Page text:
For nearly 30 years the Connecticut Yankee Atomic Power Company operated a nuclear power plant in Haddam Neck, Connecticut. The first commercial nuclear power plant in the state, it provided decades of reliable service to Connecticut—pumping out over 100 billion kilowatt-hours of electricity over its lifetime—until both economic and safety concerns eventually brought about the plant’s decommissioning.
The Connecticut Yankee plant began operating on January 1, 1968. Renovations allowed the plant’s initial 490,000-watt capacity to increase to 582,000 watts, helping meet the demands of a growing population desperate for alternatives to high-priced oil-dependent sources of power.
Radiation Leaks a Factor in Nuclear Power Plant’s Decommissioning
Nuclear power came with well-publicized risks, however, and radiation leaks in 1978 and 1989 brought with them growing public pressure to close down the Connecticut Yankee plant. By the mid-1990s, new sources of oil and gas helped drive down fuel prices, making nuclear power the more costly choice for energy production. In 1996, the Board of Directors determined the Connecticut Yankee plant was no longer cost-effective and voted to end its 29-year operation.
Decommissioning the plant began in 1998. What followed was a long and rigorous process of reducing radiation at the site to make it safe for later public use. The Nuclear Regulatory Commission and numerous other government agencies oversaw the dismantling and decontamination of various structures within the plant, as well as the cleanup of any contaminated soil. The process finally reached its conclusion in 2007.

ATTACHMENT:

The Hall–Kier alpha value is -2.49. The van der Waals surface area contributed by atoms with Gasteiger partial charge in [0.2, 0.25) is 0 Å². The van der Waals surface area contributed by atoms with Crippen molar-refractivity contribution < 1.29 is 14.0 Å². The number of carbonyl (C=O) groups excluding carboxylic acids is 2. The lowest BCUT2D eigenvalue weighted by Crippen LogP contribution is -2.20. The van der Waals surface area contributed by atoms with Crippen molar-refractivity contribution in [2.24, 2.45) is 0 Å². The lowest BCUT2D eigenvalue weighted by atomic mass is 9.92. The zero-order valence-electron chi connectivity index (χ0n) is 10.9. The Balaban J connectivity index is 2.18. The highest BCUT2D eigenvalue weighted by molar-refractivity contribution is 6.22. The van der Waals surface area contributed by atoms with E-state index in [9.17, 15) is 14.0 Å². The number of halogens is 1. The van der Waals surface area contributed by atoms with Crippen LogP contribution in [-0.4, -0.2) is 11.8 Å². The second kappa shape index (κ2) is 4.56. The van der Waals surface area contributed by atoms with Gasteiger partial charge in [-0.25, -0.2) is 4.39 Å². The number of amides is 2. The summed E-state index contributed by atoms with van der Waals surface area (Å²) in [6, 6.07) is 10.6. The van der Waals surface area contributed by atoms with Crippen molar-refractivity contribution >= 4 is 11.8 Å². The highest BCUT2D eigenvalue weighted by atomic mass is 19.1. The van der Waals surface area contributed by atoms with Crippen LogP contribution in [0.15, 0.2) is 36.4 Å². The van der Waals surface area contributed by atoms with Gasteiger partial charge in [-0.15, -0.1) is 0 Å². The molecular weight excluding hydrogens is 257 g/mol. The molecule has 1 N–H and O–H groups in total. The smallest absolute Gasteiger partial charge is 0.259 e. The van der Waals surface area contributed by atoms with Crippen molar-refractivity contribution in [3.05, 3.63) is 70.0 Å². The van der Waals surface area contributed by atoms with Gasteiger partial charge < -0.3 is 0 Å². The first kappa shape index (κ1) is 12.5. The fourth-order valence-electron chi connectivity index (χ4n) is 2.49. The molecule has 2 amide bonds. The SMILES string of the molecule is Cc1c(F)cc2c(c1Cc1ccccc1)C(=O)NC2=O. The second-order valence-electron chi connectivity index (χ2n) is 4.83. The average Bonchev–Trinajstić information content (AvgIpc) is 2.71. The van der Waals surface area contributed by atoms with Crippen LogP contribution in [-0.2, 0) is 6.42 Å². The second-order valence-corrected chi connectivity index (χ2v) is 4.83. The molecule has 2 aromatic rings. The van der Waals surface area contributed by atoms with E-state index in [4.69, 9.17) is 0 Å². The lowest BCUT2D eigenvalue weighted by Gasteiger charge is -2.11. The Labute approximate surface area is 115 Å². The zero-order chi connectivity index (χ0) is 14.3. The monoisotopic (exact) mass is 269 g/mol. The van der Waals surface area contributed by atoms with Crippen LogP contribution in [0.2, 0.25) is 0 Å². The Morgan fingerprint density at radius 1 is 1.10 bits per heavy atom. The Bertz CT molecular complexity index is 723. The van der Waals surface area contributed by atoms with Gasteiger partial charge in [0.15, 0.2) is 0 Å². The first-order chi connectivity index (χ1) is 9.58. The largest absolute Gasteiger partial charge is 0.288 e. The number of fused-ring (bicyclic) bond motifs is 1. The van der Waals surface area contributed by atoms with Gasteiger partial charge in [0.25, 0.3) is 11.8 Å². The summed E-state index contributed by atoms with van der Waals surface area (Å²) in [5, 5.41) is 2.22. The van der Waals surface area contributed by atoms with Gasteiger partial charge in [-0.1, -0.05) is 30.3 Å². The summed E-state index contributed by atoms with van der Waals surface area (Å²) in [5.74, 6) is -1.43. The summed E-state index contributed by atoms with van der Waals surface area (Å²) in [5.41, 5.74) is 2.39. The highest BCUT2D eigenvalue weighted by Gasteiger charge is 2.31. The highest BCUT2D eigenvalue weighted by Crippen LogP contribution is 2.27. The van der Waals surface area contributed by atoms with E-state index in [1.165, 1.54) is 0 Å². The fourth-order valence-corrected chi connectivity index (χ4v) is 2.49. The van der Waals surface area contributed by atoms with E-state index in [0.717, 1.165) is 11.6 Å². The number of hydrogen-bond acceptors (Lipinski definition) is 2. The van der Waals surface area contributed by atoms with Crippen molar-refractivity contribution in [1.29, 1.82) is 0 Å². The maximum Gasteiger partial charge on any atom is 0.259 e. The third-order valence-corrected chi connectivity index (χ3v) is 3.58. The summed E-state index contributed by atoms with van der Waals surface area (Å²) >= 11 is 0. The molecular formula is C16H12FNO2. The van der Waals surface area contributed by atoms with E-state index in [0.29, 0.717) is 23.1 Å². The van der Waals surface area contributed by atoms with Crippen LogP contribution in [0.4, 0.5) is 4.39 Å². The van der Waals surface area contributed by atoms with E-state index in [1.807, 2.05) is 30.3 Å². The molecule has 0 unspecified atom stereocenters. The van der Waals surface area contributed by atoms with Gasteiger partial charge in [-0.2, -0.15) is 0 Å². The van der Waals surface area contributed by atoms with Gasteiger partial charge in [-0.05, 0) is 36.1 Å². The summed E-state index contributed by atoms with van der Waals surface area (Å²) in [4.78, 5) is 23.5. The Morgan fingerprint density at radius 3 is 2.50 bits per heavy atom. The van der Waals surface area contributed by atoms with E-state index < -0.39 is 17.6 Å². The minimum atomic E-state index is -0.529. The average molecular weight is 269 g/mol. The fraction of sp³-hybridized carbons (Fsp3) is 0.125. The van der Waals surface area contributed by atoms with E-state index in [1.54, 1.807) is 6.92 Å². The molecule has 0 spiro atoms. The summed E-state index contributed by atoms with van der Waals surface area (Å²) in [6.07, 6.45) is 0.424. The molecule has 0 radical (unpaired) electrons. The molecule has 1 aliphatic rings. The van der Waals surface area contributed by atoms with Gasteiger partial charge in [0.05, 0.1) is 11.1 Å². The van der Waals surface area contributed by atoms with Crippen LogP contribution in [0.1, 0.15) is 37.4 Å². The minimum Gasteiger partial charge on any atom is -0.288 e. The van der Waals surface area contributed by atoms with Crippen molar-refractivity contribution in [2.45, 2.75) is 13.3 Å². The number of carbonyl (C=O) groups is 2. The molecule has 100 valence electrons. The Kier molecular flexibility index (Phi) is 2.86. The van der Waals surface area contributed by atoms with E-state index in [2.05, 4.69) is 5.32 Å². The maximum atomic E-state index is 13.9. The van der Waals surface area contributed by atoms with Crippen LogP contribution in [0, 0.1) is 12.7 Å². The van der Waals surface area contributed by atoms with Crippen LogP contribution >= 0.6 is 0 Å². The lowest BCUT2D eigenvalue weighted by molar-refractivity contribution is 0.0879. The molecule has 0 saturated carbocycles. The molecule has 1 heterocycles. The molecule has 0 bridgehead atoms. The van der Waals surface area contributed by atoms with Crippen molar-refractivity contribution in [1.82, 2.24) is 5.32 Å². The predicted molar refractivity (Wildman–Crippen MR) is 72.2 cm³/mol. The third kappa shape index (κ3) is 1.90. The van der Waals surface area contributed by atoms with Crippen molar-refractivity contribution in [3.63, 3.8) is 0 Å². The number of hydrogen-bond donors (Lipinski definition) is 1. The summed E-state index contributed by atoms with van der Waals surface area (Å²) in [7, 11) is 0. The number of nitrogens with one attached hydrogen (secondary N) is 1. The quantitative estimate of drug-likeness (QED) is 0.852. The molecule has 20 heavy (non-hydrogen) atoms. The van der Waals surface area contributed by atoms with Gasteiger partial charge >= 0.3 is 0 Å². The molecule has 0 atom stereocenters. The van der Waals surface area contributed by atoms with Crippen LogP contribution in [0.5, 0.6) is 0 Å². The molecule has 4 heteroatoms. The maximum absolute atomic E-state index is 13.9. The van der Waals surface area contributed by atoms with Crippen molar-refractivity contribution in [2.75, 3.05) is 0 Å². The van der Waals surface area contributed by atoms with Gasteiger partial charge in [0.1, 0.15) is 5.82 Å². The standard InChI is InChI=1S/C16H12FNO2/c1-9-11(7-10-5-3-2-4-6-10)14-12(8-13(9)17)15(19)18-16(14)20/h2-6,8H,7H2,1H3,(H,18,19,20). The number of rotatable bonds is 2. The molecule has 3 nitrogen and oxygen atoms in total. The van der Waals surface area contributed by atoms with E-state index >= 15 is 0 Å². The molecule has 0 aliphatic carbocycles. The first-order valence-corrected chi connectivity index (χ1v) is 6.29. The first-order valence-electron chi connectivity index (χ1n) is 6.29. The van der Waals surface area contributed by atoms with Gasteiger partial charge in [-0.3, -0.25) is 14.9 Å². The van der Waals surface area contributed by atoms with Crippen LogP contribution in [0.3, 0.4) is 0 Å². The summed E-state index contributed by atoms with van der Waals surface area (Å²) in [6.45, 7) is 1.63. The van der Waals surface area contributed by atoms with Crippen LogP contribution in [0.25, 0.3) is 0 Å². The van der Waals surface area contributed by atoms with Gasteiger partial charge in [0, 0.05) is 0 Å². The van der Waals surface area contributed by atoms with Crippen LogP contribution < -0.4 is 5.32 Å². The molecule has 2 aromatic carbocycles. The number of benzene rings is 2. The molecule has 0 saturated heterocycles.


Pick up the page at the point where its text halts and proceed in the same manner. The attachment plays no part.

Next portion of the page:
Today, only a small part of the original site—a specially designed storage facility housing some contaminated metal and roughly 1,000 used nuclear fuel assemblies—remains under the control of the Nuclear Regulatory Commission. The US Fish and Wildlife Service purchased a 15-hectare portion of the surrounding area to operate as part of the Salmon River Division of the Conte National Fish and Wildlife Refuge.